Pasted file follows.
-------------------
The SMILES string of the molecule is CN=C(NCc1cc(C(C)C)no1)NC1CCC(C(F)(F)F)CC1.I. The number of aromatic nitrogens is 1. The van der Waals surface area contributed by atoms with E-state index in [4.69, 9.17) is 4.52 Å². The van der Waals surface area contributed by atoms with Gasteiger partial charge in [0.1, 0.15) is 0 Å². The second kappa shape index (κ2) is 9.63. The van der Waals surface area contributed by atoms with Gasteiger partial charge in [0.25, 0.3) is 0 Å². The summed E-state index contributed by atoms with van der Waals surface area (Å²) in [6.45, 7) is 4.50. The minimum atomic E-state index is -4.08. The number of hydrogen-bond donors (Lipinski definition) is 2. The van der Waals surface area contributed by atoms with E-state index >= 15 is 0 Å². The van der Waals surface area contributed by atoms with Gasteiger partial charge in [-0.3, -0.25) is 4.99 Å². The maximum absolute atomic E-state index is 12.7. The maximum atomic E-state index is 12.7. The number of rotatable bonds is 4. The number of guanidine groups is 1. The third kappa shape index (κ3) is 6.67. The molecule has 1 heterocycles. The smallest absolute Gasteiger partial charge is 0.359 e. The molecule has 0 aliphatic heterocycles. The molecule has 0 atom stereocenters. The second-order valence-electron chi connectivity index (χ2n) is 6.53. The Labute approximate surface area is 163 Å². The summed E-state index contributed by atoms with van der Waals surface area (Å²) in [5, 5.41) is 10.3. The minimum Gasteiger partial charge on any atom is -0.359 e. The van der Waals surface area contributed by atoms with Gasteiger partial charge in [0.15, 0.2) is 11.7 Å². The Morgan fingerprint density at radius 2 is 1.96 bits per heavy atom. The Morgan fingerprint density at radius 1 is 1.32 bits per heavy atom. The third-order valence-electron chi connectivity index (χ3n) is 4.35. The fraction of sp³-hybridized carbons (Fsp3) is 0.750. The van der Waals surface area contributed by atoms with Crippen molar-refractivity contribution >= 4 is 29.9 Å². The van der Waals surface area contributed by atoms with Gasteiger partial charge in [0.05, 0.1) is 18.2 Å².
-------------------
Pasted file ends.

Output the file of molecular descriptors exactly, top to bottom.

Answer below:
The SMILES string of the molecule is CN=C(NCc1cc(C(C)C)no1)NC1CCC(C(F)(F)F)CC1.I. The number of aromatic nitrogens is 1. The van der Waals surface area contributed by atoms with E-state index in [4.69, 9.17) is 4.52 Å². The van der Waals surface area contributed by atoms with Gasteiger partial charge in [0.1, 0.15) is 0 Å². The second kappa shape index (κ2) is 9.63. The van der Waals surface area contributed by atoms with Gasteiger partial charge in [0.25, 0.3) is 0 Å². The summed E-state index contributed by atoms with van der Waals surface area (Å²) in [6.45, 7) is 4.50. The minimum atomic E-state index is -4.08. The number of hydrogen-bond donors (Lipinski definition) is 2. The van der Waals surface area contributed by atoms with E-state index >= 15 is 0 Å². The van der Waals surface area contributed by atoms with Gasteiger partial charge in [-0.3, -0.25) is 4.99 Å². The maximum absolute atomic E-state index is 12.7. The maximum atomic E-state index is 12.7. The number of rotatable bonds is 4. The number of guanidine groups is 1. The third kappa shape index (κ3) is 6.67. The molecule has 1 heterocycles. The smallest absolute Gasteiger partial charge is 0.359 e. The molecule has 0 aliphatic heterocycles. The molecule has 0 atom stereocenters. The second-order valence-electron chi connectivity index (χ2n) is 6.53. The Labute approximate surface area is 163 Å². The summed E-state index contributed by atoms with van der Waals surface area (Å²) in [5, 5.41) is 10.3. The minimum Gasteiger partial charge on any atom is -0.359 e. The van der Waals surface area contributed by atoms with Gasteiger partial charge in [0.15, 0.2) is 11.7 Å². The Morgan fingerprint density at radius 2 is 1.96 bits per heavy atom. The Morgan fingerprint density at radius 1 is 1.32 bits per heavy atom. The third-order valence-electron chi connectivity index (χ3n) is 4.35. The fraction of sp³-hybridized carbons (Fsp3) is 0.750. The van der Waals surface area contributed by atoms with Crippen molar-refractivity contribution >= 4 is 29.9 Å². The van der Waals surface area contributed by atoms with Gasteiger partial charge in [0.05, 0.1) is 18.2 Å².